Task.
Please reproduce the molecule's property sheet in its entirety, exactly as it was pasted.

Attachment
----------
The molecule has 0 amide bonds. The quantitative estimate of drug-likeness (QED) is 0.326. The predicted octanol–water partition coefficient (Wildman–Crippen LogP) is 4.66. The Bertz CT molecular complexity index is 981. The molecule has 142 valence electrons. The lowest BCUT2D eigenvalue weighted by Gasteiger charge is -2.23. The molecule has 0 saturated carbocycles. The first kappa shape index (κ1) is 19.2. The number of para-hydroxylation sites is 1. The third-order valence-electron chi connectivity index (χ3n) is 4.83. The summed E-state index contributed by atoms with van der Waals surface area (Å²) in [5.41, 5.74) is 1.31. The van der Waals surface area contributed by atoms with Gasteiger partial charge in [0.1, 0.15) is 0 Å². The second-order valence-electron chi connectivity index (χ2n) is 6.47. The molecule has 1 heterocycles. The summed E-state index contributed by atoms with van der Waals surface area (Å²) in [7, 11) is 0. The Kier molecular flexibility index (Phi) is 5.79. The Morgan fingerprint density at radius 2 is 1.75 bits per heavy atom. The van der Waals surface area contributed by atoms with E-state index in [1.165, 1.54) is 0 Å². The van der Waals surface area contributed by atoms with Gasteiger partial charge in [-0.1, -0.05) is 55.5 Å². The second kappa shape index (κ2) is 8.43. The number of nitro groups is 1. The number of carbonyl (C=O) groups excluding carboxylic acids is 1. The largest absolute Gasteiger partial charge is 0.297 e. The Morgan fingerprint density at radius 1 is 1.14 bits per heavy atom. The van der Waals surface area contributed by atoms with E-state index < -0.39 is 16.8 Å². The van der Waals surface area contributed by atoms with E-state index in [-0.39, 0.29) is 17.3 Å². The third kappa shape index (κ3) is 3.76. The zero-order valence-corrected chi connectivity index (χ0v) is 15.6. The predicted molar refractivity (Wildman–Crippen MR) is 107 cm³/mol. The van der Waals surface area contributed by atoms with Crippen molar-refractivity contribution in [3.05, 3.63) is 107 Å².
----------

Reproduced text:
The molecule has 0 amide bonds. The quantitative estimate of drug-likeness (QED) is 0.326. The predicted octanol–water partition coefficient (Wildman–Crippen LogP) is 4.66. The Bertz CT molecular complexity index is 981. The molecule has 142 valence electrons. The lowest BCUT2D eigenvalue weighted by Gasteiger charge is -2.23. The molecule has 0 saturated carbocycles. The first kappa shape index (κ1) is 19.2. The number of para-hydroxylation sites is 1. The third-order valence-electron chi connectivity index (χ3n) is 4.83. The summed E-state index contributed by atoms with van der Waals surface area (Å²) in [5.41, 5.74) is 1.31. The van der Waals surface area contributed by atoms with Gasteiger partial charge in [0.1, 0.15) is 0 Å². The second-order valence-electron chi connectivity index (χ2n) is 6.47. The molecule has 1 heterocycles. The summed E-state index contributed by atoms with van der Waals surface area (Å²) in [7, 11) is 0. The Kier molecular flexibility index (Phi) is 5.79. The Morgan fingerprint density at radius 2 is 1.75 bits per heavy atom. The van der Waals surface area contributed by atoms with E-state index in [1.165, 1.54) is 0 Å². The van der Waals surface area contributed by atoms with Gasteiger partial charge in [-0.1, -0.05) is 55.5 Å². The second kappa shape index (κ2) is 8.43. The number of nitro groups is 1. The number of carbonyl (C=O) groups excluding carboxylic acids is 1. The largest absolute Gasteiger partial charge is 0.297 e. The Morgan fingerprint density at radius 1 is 1.14 bits per heavy atom. The van der Waals surface area contributed by atoms with E-state index < -0.39 is 16.8 Å². The van der Waals surface area contributed by atoms with E-state index in [-0.39, 0.29) is 17.3 Å². The third kappa shape index (κ3) is 3.76. The zero-order valence-corrected chi connectivity index (χ0v) is 15.6. The predicted molar refractivity (Wildman–Crippen MR) is 107 cm³/mol. The van der Waals surface area contributed by atoms with Crippen molar-refractivity contribution in [3.05, 3.63) is 107 Å².